(PG, 92 minutes.)
When 11-year-old Norman Babcock walks to school each morning in Blithe Hollow, a Massachusetts town, he exchanges greetings with everyone he passes, even though they're green-tinged ghosts. However, once he sets foot on campus, he's ignored by his peers, who treat him as though he's dead. That's just one of the rueful contradictions that underpin this pleasing stop-motion animated horror-comedy.
ParaNorman plays to the older audiences of other recent animated releases such as Rise of the Guardians and Wreck-It Ralph and, if anything, it appeals to the nostalgia of adult horror film fans, who might wish they could call Norman's childhood their own.
The craftmanship of the painstaking stop-motion process extends to the movie's outlook, which is modestly eccentric and recalls Peter Jackson's spook-laden pre-Tolkien feature The Frighteners. Like Haley Joel Osment's little boy in The Sixth Sense, Norman (Kodi Smit-McPhee) sees dead people, but he's as matter-of-fact about his gift as the movie is about mortality.
But before he dies, the family outcast gives Norman a task to save the town, and afterwards his body provides an unlikely source of physical comedy as rigor mortis sets in. Norman must prevent a curse to destroy the town, placed by a young girl whom Blithe Hollow's founders believed to be a witch. It is hardly his due since his parents (Leslie Mann and Jeff Garlin) think he's imagining his otherworldly acquaintances, while his older sister (Anna Kendrick) and the school bully (Christopher Mintz-Plasse) are more contemptuous.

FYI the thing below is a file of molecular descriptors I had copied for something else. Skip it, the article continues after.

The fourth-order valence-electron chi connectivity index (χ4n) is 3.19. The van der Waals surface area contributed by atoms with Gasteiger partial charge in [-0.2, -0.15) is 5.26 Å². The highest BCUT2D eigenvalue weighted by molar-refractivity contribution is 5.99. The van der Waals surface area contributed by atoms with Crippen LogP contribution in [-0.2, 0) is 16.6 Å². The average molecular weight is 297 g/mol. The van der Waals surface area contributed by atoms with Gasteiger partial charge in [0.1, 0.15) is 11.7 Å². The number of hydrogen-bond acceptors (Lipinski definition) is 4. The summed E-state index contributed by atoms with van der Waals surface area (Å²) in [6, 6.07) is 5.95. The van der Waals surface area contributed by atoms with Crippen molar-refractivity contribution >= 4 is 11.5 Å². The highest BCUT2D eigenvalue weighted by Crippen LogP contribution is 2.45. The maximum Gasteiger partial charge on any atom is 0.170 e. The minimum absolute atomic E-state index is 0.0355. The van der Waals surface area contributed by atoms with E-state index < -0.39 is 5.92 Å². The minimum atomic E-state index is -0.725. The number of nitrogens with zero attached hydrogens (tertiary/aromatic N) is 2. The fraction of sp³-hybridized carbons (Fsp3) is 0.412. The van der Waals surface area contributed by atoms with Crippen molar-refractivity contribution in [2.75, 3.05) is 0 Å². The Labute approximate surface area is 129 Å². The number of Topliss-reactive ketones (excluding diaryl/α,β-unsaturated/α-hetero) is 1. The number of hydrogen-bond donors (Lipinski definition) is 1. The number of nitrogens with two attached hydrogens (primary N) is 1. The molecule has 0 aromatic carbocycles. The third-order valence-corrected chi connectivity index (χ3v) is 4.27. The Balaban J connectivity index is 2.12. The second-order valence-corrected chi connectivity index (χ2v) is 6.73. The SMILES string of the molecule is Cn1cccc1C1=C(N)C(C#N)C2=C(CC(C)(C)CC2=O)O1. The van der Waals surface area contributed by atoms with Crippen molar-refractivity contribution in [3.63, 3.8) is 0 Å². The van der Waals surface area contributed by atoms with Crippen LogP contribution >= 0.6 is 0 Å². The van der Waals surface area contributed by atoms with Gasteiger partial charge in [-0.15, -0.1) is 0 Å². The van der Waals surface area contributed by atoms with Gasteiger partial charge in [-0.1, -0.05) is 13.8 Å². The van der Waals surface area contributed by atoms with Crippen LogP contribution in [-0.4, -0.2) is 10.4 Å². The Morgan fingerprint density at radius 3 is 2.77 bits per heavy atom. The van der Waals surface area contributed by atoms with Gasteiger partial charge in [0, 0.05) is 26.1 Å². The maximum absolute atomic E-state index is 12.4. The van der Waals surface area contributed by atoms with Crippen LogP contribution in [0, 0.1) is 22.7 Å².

It's not surprising that Norman changes their opinion - zombies rising from the grave validate his previously mocked claims - but the path there isn't so predictable, beginning with 3D that picks out weeds in a shot that otherwise features bulbous noses and elongated faces. Unfortunately, 3D glasses darken the image, which is noticeable given ParaNorman already has a distinctly sombre palette.
The soundtrack has winsome, baroque pop melodies alongside the horror-film strings, and the lesson is that no one is as simple or defined as they appear. That applies to Norman as well as the lurching undead, who are more scared of the townsfolk than the other way around. The story meanders at times, but even the dead need time to breathe.